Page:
Many corporations have only started adding supply chain officers to their executive teams in recent years, but that approach has quickly revealed hidden opportunities for business success, according to remarks by an executive from Signet Jewelers delivered today at the Retail Industry leaders Assoc. (RILA)’s annual conference.
For example, a strategic outlook on cost management in supply chain operations has historically been a quarterly or simply an event-driven exercise at many companies, said Steve Lovejoy, Signet’s chief supply chain officer (CSCO). But thanks to the increased spotlight on logistics, it has risen to a monthly report on ways to monitor and predict costs of everything from materials to labor, he said in a session at the LINK2023 show in Orlando titled “Don’t Waste a Crisis: How the C-Suite Role of Supply Chain is Increasing in Organizational Value.”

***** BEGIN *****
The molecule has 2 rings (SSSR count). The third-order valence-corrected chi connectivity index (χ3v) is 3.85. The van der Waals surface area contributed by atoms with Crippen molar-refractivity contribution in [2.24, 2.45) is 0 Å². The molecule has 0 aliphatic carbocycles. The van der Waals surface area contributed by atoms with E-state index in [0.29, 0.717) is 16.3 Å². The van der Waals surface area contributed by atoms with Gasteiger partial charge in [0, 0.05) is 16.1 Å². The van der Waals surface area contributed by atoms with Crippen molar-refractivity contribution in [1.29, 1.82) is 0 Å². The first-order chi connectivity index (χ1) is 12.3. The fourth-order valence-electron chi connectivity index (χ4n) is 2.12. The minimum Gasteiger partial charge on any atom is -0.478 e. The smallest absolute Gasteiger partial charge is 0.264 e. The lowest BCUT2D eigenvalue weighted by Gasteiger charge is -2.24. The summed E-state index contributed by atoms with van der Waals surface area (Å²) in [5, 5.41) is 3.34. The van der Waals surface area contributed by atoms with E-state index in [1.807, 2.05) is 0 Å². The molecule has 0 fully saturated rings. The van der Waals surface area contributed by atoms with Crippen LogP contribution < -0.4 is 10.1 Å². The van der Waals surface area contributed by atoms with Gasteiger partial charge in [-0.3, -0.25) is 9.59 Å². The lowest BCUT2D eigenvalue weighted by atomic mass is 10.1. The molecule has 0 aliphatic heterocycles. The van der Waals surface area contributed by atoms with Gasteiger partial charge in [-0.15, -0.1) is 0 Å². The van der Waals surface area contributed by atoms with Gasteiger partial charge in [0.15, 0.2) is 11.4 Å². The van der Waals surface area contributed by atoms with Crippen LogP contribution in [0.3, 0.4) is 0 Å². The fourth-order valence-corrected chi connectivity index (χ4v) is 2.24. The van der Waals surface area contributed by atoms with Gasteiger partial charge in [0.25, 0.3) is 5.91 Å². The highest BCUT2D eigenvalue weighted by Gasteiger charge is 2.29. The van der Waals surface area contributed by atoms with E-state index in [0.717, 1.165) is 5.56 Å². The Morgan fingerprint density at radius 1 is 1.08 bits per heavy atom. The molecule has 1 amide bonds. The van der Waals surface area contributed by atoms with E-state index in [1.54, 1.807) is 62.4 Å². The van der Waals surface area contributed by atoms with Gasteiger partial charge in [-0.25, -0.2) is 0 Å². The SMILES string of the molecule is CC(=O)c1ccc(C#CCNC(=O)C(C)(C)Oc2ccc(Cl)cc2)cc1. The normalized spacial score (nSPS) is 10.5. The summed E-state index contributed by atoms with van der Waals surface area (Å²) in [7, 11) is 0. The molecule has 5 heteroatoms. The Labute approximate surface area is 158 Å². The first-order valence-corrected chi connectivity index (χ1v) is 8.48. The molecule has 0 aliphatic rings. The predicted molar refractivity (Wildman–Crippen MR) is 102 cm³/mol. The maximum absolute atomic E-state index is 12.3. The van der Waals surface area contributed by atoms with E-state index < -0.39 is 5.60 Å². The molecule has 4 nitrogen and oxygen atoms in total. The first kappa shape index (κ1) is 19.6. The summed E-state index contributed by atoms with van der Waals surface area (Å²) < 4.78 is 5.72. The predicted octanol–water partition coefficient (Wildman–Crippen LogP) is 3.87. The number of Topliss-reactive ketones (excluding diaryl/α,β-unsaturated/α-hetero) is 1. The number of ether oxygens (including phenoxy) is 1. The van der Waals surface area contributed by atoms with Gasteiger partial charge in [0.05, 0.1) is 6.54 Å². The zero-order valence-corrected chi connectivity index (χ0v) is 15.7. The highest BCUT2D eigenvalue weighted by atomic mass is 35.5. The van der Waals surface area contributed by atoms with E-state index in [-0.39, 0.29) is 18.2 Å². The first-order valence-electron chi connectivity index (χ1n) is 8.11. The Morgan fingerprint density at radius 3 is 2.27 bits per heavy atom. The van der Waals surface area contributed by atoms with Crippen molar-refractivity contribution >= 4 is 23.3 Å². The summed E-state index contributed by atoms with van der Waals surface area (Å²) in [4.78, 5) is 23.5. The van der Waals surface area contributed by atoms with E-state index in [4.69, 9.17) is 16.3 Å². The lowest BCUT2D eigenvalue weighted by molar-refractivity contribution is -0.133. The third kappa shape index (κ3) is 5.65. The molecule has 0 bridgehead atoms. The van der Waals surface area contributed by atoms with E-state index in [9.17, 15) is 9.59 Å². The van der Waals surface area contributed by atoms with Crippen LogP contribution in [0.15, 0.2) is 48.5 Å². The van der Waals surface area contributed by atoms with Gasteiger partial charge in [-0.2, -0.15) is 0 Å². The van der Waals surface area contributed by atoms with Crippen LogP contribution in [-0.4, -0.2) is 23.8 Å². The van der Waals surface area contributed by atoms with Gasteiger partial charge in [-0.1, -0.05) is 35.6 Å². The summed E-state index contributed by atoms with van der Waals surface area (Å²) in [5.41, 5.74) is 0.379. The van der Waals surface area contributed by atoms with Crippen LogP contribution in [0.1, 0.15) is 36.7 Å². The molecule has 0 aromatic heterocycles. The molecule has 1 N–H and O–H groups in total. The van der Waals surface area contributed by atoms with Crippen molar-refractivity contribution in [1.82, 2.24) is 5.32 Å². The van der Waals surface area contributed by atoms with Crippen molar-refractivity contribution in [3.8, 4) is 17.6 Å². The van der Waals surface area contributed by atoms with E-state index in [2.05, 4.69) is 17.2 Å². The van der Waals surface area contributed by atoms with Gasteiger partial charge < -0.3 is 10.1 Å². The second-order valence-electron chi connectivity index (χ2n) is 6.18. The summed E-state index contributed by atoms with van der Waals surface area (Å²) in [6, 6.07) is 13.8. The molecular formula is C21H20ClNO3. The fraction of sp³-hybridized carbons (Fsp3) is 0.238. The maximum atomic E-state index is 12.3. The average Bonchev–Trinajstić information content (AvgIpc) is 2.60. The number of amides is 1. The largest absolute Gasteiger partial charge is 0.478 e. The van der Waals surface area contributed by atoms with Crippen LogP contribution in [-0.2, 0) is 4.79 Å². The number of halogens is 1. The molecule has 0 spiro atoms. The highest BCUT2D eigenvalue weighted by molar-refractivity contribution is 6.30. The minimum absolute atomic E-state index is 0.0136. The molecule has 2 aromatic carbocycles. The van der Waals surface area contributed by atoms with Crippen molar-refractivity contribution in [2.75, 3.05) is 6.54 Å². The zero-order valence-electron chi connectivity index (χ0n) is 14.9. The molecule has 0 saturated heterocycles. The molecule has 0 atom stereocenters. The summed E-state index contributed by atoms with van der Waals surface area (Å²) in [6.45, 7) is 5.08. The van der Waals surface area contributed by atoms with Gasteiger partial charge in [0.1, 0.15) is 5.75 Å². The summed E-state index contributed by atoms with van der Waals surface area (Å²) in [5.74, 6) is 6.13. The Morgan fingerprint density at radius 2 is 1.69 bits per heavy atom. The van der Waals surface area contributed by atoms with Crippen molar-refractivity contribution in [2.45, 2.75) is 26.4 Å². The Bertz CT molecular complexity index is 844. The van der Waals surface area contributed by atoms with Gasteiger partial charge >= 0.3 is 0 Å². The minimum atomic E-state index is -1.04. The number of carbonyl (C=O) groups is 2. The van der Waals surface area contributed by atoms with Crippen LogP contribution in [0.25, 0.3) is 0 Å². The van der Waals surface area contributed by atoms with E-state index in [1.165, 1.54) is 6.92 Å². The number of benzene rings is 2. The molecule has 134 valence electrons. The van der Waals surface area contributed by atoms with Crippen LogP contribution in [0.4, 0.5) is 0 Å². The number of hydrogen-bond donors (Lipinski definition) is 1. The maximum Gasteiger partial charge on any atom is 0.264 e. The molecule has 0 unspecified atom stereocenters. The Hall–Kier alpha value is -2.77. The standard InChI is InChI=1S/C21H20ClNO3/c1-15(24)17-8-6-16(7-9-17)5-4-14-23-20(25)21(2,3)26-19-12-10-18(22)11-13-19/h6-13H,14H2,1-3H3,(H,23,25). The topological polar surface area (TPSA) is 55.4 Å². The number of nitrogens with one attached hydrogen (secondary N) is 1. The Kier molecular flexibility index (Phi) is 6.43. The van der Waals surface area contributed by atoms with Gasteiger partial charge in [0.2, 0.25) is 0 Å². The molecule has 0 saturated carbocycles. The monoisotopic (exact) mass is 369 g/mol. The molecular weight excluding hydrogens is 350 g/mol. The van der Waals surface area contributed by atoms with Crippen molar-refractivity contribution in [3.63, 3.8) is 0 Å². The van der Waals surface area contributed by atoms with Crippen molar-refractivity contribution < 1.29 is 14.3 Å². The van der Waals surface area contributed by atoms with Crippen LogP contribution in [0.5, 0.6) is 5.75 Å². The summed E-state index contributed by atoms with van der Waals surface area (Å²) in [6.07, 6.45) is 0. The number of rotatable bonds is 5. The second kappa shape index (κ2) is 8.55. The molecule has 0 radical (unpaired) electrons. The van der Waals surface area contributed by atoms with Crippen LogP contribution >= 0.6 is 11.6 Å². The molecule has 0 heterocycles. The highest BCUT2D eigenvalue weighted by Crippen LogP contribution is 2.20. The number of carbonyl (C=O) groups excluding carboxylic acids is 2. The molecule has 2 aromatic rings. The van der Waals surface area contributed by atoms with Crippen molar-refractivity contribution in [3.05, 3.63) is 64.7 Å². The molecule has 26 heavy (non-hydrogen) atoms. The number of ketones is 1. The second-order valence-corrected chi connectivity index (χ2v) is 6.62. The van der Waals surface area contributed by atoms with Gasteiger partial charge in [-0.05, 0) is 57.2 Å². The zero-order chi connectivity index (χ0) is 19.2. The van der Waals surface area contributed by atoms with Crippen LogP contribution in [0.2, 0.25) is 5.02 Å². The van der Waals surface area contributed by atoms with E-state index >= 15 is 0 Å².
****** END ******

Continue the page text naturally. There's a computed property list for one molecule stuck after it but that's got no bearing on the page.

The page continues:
Another example is a new “purpose-led staffing” approach to improved hiring and retention rates for both salaried employees and manufacturing and distribution workers. Where performance reviews were previously judgemental and punitive, human resource departments now offer more flexible work arrangements such as part time and gig economy jobs, Lovejoy said.
A third way that CSCOs have influenced corporate culture is a move to seek out ways to reduce the high employee turnover rates that challenge warehouse and factory managers in many sectors. According to Lovejoy, his company’s retention curve flattens out noticeably if Signet can keep a worker employed for two years and cross-train them in various fulfillment skills, enabling them to move around to different warehouse jobs.